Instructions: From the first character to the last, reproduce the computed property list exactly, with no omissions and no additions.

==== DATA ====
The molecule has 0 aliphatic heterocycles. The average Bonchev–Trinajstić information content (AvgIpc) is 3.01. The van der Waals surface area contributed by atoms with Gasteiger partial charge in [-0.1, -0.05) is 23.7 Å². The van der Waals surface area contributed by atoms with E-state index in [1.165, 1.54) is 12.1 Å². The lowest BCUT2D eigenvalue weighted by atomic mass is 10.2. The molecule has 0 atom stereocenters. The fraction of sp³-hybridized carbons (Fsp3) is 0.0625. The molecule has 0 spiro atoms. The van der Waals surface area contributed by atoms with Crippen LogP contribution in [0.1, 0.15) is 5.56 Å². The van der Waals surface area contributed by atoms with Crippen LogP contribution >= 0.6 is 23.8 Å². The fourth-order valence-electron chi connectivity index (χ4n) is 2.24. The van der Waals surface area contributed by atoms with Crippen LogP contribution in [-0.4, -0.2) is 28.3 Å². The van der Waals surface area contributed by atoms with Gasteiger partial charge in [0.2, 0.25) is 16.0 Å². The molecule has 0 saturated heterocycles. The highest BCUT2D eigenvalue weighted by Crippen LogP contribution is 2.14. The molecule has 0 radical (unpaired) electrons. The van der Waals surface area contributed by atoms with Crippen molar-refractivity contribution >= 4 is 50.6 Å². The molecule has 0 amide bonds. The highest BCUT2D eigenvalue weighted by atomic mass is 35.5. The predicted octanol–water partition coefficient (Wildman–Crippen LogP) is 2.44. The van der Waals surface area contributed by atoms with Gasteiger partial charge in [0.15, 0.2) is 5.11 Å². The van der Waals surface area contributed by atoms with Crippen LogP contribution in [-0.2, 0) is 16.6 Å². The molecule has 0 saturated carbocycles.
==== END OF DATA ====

The molecule has 0 aliphatic heterocycles. The average Bonchev–Trinajstić information content (AvgIpc) is 3.01. The van der Waals surface area contributed by atoms with Gasteiger partial charge in [-0.1, -0.05) is 23.7 Å². The van der Waals surface area contributed by atoms with E-state index in [1.165, 1.54) is 12.1 Å². The lowest BCUT2D eigenvalue weighted by atomic mass is 10.2. The molecule has 0 atom stereocenters. The fraction of sp³-hybridized carbons (Fsp3) is 0.0625. The molecule has 0 spiro atoms. The van der Waals surface area contributed by atoms with Crippen LogP contribution in [0.1, 0.15) is 5.56 Å². The van der Waals surface area contributed by atoms with Crippen LogP contribution >= 0.6 is 23.8 Å². The fourth-order valence-electron chi connectivity index (χ4n) is 2.24. The van der Waals surface area contributed by atoms with Crippen LogP contribution in [-0.4, -0.2) is 28.3 Å². The van der Waals surface area contributed by atoms with Gasteiger partial charge in [0.2, 0.25) is 16.0 Å². The molecule has 0 saturated heterocycles. The highest BCUT2D eigenvalue weighted by Crippen LogP contribution is 2.14. The molecule has 0 radical (unpaired) electrons. The van der Waals surface area contributed by atoms with Crippen molar-refractivity contribution >= 4 is 50.6 Å². The molecule has 0 amide bonds. The highest BCUT2D eigenvalue weighted by atomic mass is 35.5. The predicted octanol–water partition coefficient (Wildman–Crippen LogP) is 2.44. The van der Waals surface area contributed by atoms with Gasteiger partial charge in [0.15, 0.2) is 5.11 Å². The van der Waals surface area contributed by atoms with Crippen LogP contribution in [-0.2, 0) is 16.6 Å². The molecule has 0 saturated carbocycles.